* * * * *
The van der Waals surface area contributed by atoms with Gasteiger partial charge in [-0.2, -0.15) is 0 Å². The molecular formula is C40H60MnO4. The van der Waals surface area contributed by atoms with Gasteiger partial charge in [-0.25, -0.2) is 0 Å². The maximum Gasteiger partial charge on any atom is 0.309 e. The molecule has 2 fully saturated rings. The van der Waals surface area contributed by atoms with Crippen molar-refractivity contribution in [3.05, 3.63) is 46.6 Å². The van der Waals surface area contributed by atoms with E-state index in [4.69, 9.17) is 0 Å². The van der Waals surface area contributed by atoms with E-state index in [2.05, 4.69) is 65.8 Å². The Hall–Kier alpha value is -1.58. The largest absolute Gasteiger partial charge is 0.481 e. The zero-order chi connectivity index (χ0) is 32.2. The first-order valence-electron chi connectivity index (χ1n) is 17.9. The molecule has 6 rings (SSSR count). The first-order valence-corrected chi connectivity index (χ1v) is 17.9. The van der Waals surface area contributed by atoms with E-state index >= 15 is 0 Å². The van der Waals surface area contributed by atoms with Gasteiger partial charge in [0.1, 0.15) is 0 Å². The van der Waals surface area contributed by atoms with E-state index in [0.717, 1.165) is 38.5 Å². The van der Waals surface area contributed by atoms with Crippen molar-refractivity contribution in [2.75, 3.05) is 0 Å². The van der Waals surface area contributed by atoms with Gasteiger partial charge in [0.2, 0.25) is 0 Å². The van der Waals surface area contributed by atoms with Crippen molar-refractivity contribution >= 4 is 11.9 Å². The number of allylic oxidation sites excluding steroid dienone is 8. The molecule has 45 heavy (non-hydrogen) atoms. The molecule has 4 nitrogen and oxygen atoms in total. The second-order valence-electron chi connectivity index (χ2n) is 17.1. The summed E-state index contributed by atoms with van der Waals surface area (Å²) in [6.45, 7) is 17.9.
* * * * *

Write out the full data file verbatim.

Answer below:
The van der Waals surface area contributed by atoms with Gasteiger partial charge in [-0.2, -0.15) is 0 Å². The molecular formula is C40H60MnO4. The van der Waals surface area contributed by atoms with Gasteiger partial charge in [-0.25, -0.2) is 0 Å². The maximum Gasteiger partial charge on any atom is 0.309 e. The molecule has 2 fully saturated rings. The van der Waals surface area contributed by atoms with Crippen molar-refractivity contribution in [3.05, 3.63) is 46.6 Å². The van der Waals surface area contributed by atoms with E-state index in [4.69, 9.17) is 0 Å². The van der Waals surface area contributed by atoms with E-state index in [2.05, 4.69) is 65.8 Å². The Hall–Kier alpha value is -1.58. The largest absolute Gasteiger partial charge is 0.481 e. The zero-order chi connectivity index (χ0) is 32.2. The first-order valence-electron chi connectivity index (χ1n) is 17.9. The molecule has 6 rings (SSSR count). The first-order valence-corrected chi connectivity index (χ1v) is 17.9. The van der Waals surface area contributed by atoms with E-state index >= 15 is 0 Å². The van der Waals surface area contributed by atoms with Gasteiger partial charge in [0.1, 0.15) is 0 Å². The van der Waals surface area contributed by atoms with E-state index in [0.717, 1.165) is 38.5 Å². The van der Waals surface area contributed by atoms with Crippen molar-refractivity contribution in [2.75, 3.05) is 0 Å². The van der Waals surface area contributed by atoms with Gasteiger partial charge in [0.2, 0.25) is 0 Å². The van der Waals surface area contributed by atoms with Crippen molar-refractivity contribution >= 4 is 11.9 Å². The number of allylic oxidation sites excluding steroid dienone is 8. The molecule has 45 heavy (non-hydrogen) atoms. The molecule has 4 nitrogen and oxygen atoms in total. The second-order valence-electron chi connectivity index (χ2n) is 17.1. The summed E-state index contributed by atoms with van der Waals surface area (Å²) in [6.45, 7) is 17.9.